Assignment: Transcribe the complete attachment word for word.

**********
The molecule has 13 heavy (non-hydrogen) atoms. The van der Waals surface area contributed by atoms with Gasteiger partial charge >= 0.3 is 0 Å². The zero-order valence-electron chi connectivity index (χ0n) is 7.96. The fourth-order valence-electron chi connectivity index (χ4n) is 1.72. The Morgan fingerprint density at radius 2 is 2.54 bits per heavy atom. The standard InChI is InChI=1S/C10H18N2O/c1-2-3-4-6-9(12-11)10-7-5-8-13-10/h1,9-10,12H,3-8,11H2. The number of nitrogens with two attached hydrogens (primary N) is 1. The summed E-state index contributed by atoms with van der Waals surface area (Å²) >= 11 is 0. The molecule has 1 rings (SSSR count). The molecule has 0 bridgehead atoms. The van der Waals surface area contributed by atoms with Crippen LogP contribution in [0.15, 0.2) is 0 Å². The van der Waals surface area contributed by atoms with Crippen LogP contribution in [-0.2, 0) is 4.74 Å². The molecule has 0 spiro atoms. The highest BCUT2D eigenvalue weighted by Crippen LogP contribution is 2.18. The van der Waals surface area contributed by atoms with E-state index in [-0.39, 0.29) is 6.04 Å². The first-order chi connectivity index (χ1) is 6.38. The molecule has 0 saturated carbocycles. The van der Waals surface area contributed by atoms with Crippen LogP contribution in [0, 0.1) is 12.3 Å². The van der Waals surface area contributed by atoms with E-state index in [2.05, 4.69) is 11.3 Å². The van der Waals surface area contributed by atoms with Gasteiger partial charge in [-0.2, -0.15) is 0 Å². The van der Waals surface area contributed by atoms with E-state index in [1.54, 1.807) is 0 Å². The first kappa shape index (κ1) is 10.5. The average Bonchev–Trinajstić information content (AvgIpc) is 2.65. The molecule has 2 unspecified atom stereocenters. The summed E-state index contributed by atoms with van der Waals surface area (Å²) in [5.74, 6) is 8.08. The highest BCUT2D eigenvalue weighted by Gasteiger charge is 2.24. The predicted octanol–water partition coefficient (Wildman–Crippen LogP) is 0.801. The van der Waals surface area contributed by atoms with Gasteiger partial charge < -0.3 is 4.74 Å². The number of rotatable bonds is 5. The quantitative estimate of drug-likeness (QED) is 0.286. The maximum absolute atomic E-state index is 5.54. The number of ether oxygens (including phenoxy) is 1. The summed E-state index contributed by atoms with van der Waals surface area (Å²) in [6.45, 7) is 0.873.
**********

The molecule has 13 heavy (non-hydrogen) atoms. The van der Waals surface area contributed by atoms with Gasteiger partial charge >= 0.3 is 0 Å². The zero-order valence-electron chi connectivity index (χ0n) is 7.96. The fourth-order valence-electron chi connectivity index (χ4n) is 1.72. The Morgan fingerprint density at radius 2 is 2.54 bits per heavy atom. The standard InChI is InChI=1S/C10H18N2O/c1-2-3-4-6-9(12-11)10-7-5-8-13-10/h1,9-10,12H,3-8,11H2. The number of nitrogens with two attached hydrogens (primary N) is 1. The summed E-state index contributed by atoms with van der Waals surface area (Å²) >= 11 is 0. The molecule has 1 rings (SSSR count). The molecule has 0 bridgehead atoms. The van der Waals surface area contributed by atoms with Crippen LogP contribution in [0.15, 0.2) is 0 Å². The van der Waals surface area contributed by atoms with Crippen LogP contribution in [-0.2, 0) is 4.74 Å². The molecule has 0 spiro atoms. The highest BCUT2D eigenvalue weighted by Crippen LogP contribution is 2.18. The van der Waals surface area contributed by atoms with E-state index in [-0.39, 0.29) is 6.04 Å². The first-order chi connectivity index (χ1) is 6.38. The molecule has 0 saturated carbocycles. The van der Waals surface area contributed by atoms with Crippen LogP contribution in [0, 0.1) is 12.3 Å². The van der Waals surface area contributed by atoms with E-state index in [2.05, 4.69) is 11.3 Å². The van der Waals surface area contributed by atoms with Gasteiger partial charge in [-0.2, -0.15) is 0 Å². The van der Waals surface area contributed by atoms with E-state index in [1.54, 1.807) is 0 Å². The first kappa shape index (κ1) is 10.5. The average Bonchev–Trinajstić information content (AvgIpc) is 2.65. The molecule has 2 unspecified atom stereocenters. The summed E-state index contributed by atoms with van der Waals surface area (Å²) in [5.74, 6) is 8.08. The highest BCUT2D eigenvalue weighted by Gasteiger charge is 2.24. The predicted octanol–water partition coefficient (Wildman–Crippen LogP) is 0.801. The van der Waals surface area contributed by atoms with Gasteiger partial charge < -0.3 is 4.74 Å². The number of rotatable bonds is 5. The quantitative estimate of drug-likeness (QED) is 0.286. The maximum absolute atomic E-state index is 5.54. The number of ether oxygens (including phenoxy) is 1. The summed E-state index contributed by atoms with van der Waals surface area (Å²) in [6.45, 7) is 0.873.